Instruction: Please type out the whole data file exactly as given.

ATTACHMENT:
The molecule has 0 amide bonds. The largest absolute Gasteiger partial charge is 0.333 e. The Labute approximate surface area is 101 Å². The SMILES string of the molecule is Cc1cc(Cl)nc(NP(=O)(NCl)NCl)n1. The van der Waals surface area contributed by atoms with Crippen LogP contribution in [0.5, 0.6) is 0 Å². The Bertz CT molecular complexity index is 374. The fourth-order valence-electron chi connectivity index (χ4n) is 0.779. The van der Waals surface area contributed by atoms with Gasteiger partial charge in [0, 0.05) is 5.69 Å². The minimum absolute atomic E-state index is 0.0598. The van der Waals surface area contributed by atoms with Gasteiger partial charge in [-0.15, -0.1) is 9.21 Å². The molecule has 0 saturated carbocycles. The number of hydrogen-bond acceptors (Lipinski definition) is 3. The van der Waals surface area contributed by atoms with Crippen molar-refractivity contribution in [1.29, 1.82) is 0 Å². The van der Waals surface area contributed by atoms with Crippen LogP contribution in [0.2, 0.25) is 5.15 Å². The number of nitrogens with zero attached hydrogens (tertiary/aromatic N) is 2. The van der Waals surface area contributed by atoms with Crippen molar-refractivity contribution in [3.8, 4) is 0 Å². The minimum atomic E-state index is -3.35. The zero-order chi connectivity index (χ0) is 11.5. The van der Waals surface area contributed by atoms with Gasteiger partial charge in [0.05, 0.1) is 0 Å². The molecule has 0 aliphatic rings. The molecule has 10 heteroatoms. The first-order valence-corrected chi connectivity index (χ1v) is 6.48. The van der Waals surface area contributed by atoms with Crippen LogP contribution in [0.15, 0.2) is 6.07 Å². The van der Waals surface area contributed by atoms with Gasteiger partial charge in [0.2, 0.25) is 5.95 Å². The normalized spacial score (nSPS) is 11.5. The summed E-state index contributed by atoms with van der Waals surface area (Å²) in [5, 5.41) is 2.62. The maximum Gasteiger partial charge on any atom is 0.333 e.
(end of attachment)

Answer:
The molecule has 0 amide bonds. The largest absolute Gasteiger partial charge is 0.333 e. The Labute approximate surface area is 101 Å². The SMILES string of the molecule is Cc1cc(Cl)nc(NP(=O)(NCl)NCl)n1. The van der Waals surface area contributed by atoms with Crippen LogP contribution in [0.5, 0.6) is 0 Å². The Bertz CT molecular complexity index is 374. The fourth-order valence-electron chi connectivity index (χ4n) is 0.779. The van der Waals surface area contributed by atoms with Gasteiger partial charge in [0, 0.05) is 5.69 Å². The minimum absolute atomic E-state index is 0.0598. The van der Waals surface area contributed by atoms with Gasteiger partial charge in [-0.15, -0.1) is 9.21 Å². The molecule has 0 saturated carbocycles. The number of hydrogen-bond acceptors (Lipinski definition) is 3. The van der Waals surface area contributed by atoms with Crippen molar-refractivity contribution in [1.29, 1.82) is 0 Å². The van der Waals surface area contributed by atoms with Crippen LogP contribution in [0.2, 0.25) is 5.15 Å². The number of nitrogens with zero attached hydrogens (tertiary/aromatic N) is 2. The van der Waals surface area contributed by atoms with Crippen molar-refractivity contribution in [3.8, 4) is 0 Å². The minimum atomic E-state index is -3.35. The zero-order chi connectivity index (χ0) is 11.5. The van der Waals surface area contributed by atoms with Gasteiger partial charge in [0.05, 0.1) is 0 Å². The molecule has 0 aliphatic rings. The molecule has 10 heteroatoms. The first-order valence-corrected chi connectivity index (χ1v) is 6.48. The van der Waals surface area contributed by atoms with Crippen LogP contribution in [0.15, 0.2) is 6.07 Å². The van der Waals surface area contributed by atoms with Gasteiger partial charge in [0.2, 0.25) is 5.95 Å². The normalized spacial score (nSPS) is 11.5. The summed E-state index contributed by atoms with van der Waals surface area (Å²) in [5, 5.41) is 2.62. The maximum Gasteiger partial charge on any atom is 0.333 e.